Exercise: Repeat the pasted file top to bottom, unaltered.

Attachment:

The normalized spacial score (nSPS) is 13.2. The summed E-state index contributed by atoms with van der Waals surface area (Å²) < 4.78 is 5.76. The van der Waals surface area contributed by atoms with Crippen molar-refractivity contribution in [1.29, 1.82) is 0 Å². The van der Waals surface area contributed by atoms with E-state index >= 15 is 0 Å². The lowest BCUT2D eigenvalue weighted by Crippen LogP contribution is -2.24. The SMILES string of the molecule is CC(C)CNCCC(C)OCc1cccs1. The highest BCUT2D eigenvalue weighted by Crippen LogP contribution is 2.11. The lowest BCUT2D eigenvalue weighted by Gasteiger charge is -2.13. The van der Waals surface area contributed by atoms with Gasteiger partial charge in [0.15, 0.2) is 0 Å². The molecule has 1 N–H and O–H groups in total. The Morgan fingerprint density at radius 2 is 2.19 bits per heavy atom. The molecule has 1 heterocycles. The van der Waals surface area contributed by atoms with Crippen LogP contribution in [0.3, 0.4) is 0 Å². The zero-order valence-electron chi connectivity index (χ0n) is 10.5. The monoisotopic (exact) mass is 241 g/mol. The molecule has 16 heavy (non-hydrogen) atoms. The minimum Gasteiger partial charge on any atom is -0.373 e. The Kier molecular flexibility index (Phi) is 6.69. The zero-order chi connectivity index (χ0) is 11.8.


The normalized spacial score (nSPS) is 13.2. The summed E-state index contributed by atoms with van der Waals surface area (Å²) < 4.78 is 5.76. The van der Waals surface area contributed by atoms with Crippen molar-refractivity contribution in [1.29, 1.82) is 0 Å². The van der Waals surface area contributed by atoms with E-state index >= 15 is 0 Å². The lowest BCUT2D eigenvalue weighted by Crippen LogP contribution is -2.24. The SMILES string of the molecule is CC(C)CNCCC(C)OCc1cccs1. The highest BCUT2D eigenvalue weighted by Crippen LogP contribution is 2.11. The lowest BCUT2D eigenvalue weighted by Gasteiger charge is -2.13. The van der Waals surface area contributed by atoms with Gasteiger partial charge in [0.15, 0.2) is 0 Å². The molecule has 1 N–H and O–H groups in total. The Morgan fingerprint density at radius 2 is 2.19 bits per heavy atom. The molecule has 1 heterocycles. The van der Waals surface area contributed by atoms with Crippen LogP contribution in [0.3, 0.4) is 0 Å². The zero-order valence-electron chi connectivity index (χ0n) is 10.5. The monoisotopic (exact) mass is 241 g/mol. The molecule has 16 heavy (non-hydrogen) atoms. The minimum Gasteiger partial charge on any atom is -0.373 e. The Kier molecular flexibility index (Phi) is 6.69. The zero-order chi connectivity index (χ0) is 11.8.